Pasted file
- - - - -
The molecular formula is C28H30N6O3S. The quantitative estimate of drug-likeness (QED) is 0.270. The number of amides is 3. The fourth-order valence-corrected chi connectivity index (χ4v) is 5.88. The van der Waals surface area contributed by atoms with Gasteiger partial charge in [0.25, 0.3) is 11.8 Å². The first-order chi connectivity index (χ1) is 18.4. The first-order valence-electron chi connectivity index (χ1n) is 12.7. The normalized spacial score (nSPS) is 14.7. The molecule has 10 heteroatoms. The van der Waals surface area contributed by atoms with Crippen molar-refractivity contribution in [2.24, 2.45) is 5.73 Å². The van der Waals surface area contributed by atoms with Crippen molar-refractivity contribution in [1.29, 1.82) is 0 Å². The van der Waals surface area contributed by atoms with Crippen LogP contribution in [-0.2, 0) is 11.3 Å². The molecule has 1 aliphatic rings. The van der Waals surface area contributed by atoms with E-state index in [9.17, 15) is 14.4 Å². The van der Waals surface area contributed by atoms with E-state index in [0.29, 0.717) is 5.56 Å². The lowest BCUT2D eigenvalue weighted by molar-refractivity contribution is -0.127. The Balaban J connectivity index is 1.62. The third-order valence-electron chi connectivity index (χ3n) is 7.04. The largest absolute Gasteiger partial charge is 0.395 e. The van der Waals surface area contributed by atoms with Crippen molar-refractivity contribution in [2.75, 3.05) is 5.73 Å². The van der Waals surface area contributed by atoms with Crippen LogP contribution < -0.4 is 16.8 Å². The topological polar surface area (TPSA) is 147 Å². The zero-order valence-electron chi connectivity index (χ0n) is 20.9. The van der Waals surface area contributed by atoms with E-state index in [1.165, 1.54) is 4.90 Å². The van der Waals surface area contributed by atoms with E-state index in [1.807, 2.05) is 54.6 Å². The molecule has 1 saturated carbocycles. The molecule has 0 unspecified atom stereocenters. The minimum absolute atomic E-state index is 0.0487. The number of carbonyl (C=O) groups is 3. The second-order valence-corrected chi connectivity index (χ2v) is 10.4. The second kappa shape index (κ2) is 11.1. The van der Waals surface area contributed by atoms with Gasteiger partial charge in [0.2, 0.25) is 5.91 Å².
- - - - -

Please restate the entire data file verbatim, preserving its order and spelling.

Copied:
The molecular formula is C28H30N6O3S. The quantitative estimate of drug-likeness (QED) is 0.270. The number of amides is 3. The fourth-order valence-corrected chi connectivity index (χ4v) is 5.88. The van der Waals surface area contributed by atoms with Gasteiger partial charge in [0.25, 0.3) is 11.8 Å². The first-order chi connectivity index (χ1) is 18.4. The first-order valence-electron chi connectivity index (χ1n) is 12.7. The normalized spacial score (nSPS) is 14.7. The molecule has 10 heteroatoms. The van der Waals surface area contributed by atoms with Crippen molar-refractivity contribution in [2.24, 2.45) is 5.73 Å². The van der Waals surface area contributed by atoms with Crippen molar-refractivity contribution in [1.29, 1.82) is 0 Å². The van der Waals surface area contributed by atoms with Crippen LogP contribution in [-0.2, 0) is 11.3 Å². The molecule has 1 aliphatic rings. The van der Waals surface area contributed by atoms with E-state index in [9.17, 15) is 14.4 Å². The van der Waals surface area contributed by atoms with E-state index in [0.29, 0.717) is 5.56 Å². The lowest BCUT2D eigenvalue weighted by molar-refractivity contribution is -0.127. The Balaban J connectivity index is 1.62. The third-order valence-electron chi connectivity index (χ3n) is 7.04. The largest absolute Gasteiger partial charge is 0.395 e. The van der Waals surface area contributed by atoms with Crippen molar-refractivity contribution in [2.75, 3.05) is 5.73 Å². The van der Waals surface area contributed by atoms with Crippen LogP contribution < -0.4 is 16.8 Å². The topological polar surface area (TPSA) is 147 Å². The zero-order valence-electron chi connectivity index (χ0n) is 20.9. The van der Waals surface area contributed by atoms with E-state index in [1.165, 1.54) is 4.90 Å². The van der Waals surface area contributed by atoms with E-state index in [1.807, 2.05) is 54.6 Å². The molecule has 1 saturated carbocycles. The molecule has 0 unspecified atom stereocenters. The minimum absolute atomic E-state index is 0.0487. The number of carbonyl (C=O) groups is 3. The second-order valence-corrected chi connectivity index (χ2v) is 10.4. The second kappa shape index (κ2) is 11.1. The van der Waals surface area contributed by atoms with Gasteiger partial charge in [0.2, 0.25) is 5.91 Å².